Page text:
An armbar is a highly effective submission move designed to cause the opponent to submit by hyperextending the elbow joint in a cross-body position. It can easily cause damage in the ligament by using the body as a leverage to secure the lock and putting concentrated pressure to the elbow. This submission lock can be applied in a number of positions, including from the guard if your triangle choke fails or if your opponent tries to stack you. Armbar is typically taught in grappling arts such as Jiu jitsu, Judo, and Sambo, although it can be applied to any other art where ground work is needed.
To help with the general understanding of the concept and technique, here’s how to set up an armbar. First, start from the guard position. Pull one of your opponent’s arms until it’s extended and tight against your chest, and then unlock your legs from around his waist. Next, insert your hand along the inside of his thighs and hook his leg. Swing your body until its perpendicular to his. Move the leg that’s opposite the arm you’re attacking up his back and use it to push against his body as you turn. Swing your other leg over his face and lift with your hips to apply pressure on his elbow. You can further increase the pressure on the elbow joint by arching his hips against his elbow.
This arm lock is extremely dangerous and difficult to escape. So, if you find yourself getting locked up, here are the top six ways to escape the armbar.
1. The Telephone
By arranging your arms in a figure-4 orientation, your opponent will have a hard time extending your limbs. Start stacking your opening by lifting him so his weight is above his head. If his arms are still lock, augment the discomfort by putting your own weight on the opponent. Yank your arm free once your opponent relaxes. From there on, you can pass his legs and gain side control position. One of your legs should be partially extended to prevent him from knocking you off-balance.
2. Hitchhiker Escape
When your opponent is at the point of finishing the armbar, tuck your chin in and turn your face towards his ankle. Sit up and lift his leg up with your chin. Grab his ankle with your free hand. Start rolling out by maneuvering to the side where your head is. Throw your leg up over his stomach as your pry your arms out of his grip and come up to reverse mount.
3. Hook and Spin
You can also use this when confronted with a nearly completed armbar. Lock your hands together to buy some time. Plant your elbows to the inner thighs as you straighten one of your legs to the ground to unhook his legs. You can use your other arm to push the opponent’s leg over your head. Turn to your opponent until you end up in his guard.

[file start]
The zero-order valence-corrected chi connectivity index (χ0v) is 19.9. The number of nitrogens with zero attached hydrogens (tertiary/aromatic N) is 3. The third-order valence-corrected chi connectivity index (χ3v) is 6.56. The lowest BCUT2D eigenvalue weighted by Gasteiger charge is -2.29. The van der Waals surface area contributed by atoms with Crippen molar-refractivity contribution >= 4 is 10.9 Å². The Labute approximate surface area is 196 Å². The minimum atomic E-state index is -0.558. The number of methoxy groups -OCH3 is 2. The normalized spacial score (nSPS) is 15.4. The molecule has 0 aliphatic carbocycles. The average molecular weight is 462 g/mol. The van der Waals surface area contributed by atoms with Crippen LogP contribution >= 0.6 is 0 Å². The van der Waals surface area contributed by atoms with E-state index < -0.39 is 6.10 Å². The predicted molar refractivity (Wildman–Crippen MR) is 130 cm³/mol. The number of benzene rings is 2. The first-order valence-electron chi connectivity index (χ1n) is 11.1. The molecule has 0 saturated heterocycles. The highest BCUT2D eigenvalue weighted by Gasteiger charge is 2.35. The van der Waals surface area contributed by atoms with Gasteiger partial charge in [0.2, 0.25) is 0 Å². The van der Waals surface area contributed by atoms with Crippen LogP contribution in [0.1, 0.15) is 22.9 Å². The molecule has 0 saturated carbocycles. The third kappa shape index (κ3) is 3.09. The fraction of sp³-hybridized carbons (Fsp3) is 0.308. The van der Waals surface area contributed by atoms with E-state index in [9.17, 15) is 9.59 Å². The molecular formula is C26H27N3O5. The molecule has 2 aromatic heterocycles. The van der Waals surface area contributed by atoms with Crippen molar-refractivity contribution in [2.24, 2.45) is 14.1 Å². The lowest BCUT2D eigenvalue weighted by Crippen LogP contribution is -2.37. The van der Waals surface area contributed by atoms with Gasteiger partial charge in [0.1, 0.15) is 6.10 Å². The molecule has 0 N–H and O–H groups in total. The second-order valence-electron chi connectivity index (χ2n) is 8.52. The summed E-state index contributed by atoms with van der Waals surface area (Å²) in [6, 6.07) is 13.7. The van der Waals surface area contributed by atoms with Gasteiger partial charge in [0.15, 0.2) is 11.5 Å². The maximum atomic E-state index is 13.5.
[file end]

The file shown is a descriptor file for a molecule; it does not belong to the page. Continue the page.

4. Lion Kill Defense
First, take the arm that is being attacked and put it in the biceps of your free hand. As he brings his leg over, grip behind his leg. Use your opponent’s momentum to come up. Put your knee beside his head and post the other foot behind his butt. Drive down as you star wiggling your elbow free. Drive the elbow past the leg to pass the guard.
5. Rocking Chair Escape
This armbar escape works if your opponent planted one of his knees into your belly. Make sure that you got a tight grip around your arms as if you’re doing a rear naked choke. Swing your legs and use your opponent’s momentum as you throw your hips up on top of his knees, thus neutralizing both of his limbs. Maintain the bridging position as you turn to the top position and apply an armbar of your own.
6. Ninja Star Defense
This technique starts off by linking your fingers together to buy some time. Sink his weight down slightly towards the ground. This makes it harder for him to exert more pressure on your elbows. Snap your arm straight and hit him in the chest with your thumb. This is not a comfortable position for you, but this orientation will stop him from locking your elbows as he hyperextend your arms. Entangle your legs on the back of your opponent’s head. Pull your arm out and pass the guard.
The easiest way to prevent your opponent from doing an armbar from his guard is to avoid having your elbow across the centerline of his body. Never overlook on stacking. Stacking is a profound technique and over stacking creates an opening for your opponent to spin out. That involves letting him somersault under you and winding up in a more prone position, from which he can still armbar you even though he’s facedown. Turning your fingers outward and corkscrewing your elbow inward toward your ribs keeps your weight back on your base and prevents your opponent from gaining leverage of your limb.
Body mechanics, strength and coordination are needed to execute most of the techniques and maneuver into the positions encountered in ground grappling. If you find yourself in a vulnerable position in which you’re about to be submitted, the most efficient way out is to effect an escape so your opponent no longer has you in a position of inferiority or jeopardy. Armbar can be extremely dangerous and cause serious injury. You better have some good answers for it or else we’ll be tapping out all the time.